Robbie Owens reports.
- Billions of dollars in federal stimulus money is earmarked for schools right now, and local schools are still waiting for the money. Robbie Owens, reporting today that there is pressure now on lawmakers to distribute that money and to do it now.
- For many families, those federal stimulus dollars have already been spent.
JAMIE WILSON: I can't see what the problem is. Over 40 states have already figured out how to get this funding to our schoolchildren.
- But Texas schools are still waiting for their share of some $18 billion in federal aid now caught up in budget wrangling in Austin.
SUZI KENNON: If nothing is done this year, any chance of recovery will be swallowed up whole. We must act now.
ROBBIE OWENS: With COVID impacting almost everything in education, still, public school advocates are using a three legged stool to make a point about what's needed to help our schools recover.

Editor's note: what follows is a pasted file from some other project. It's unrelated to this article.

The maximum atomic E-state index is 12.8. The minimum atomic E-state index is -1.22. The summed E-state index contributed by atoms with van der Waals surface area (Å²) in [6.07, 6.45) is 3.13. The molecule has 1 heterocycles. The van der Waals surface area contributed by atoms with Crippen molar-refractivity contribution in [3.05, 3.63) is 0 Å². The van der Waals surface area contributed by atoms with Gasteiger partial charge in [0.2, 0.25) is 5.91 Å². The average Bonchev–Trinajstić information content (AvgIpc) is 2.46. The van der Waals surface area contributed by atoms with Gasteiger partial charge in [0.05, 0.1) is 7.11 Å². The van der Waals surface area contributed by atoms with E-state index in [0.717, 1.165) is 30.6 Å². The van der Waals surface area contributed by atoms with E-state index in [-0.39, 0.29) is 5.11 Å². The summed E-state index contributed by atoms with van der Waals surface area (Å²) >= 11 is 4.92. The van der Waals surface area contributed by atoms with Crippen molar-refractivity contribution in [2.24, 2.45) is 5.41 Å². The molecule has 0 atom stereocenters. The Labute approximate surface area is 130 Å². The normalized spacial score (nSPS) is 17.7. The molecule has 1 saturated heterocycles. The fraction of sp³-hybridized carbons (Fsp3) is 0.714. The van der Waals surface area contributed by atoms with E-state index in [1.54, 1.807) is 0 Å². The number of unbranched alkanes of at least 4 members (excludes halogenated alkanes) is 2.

Take any leg away, and the stool collapses. So advocates say stimulus dollars are critical, and not just for certain communities.
ALEXIS MILLER: You know, you hear that a lot. You know, our most vulnerable students need this, but what we've learned about this pandemic is that it did not discriminate, right?
- Lewis Hill third grade teacher, Alexis Miller, urging lawmakers to act, adding that students on all incomes and abilities have struggled.
- It's beyond, hey, we don't have enough pencils for the classroom. We are talking we need more help, mental health advocates in our schools. We need more social workers. We need more counselors.
LAUREN ABELL: It can be scary for people to unmute, and ask questions, and to turn your cameras on. It causes a lot of anxiety, and I think, also, like, not being in the same room with students, like talking to each other about how your day is going, making jokes about things happening, can cause a lot of students to feel very lonely, which is known to lead to depression.
- We have no time to waste. There is a sense of urgency.
- In Grapevine, Robbie Owens, CBS 11 News.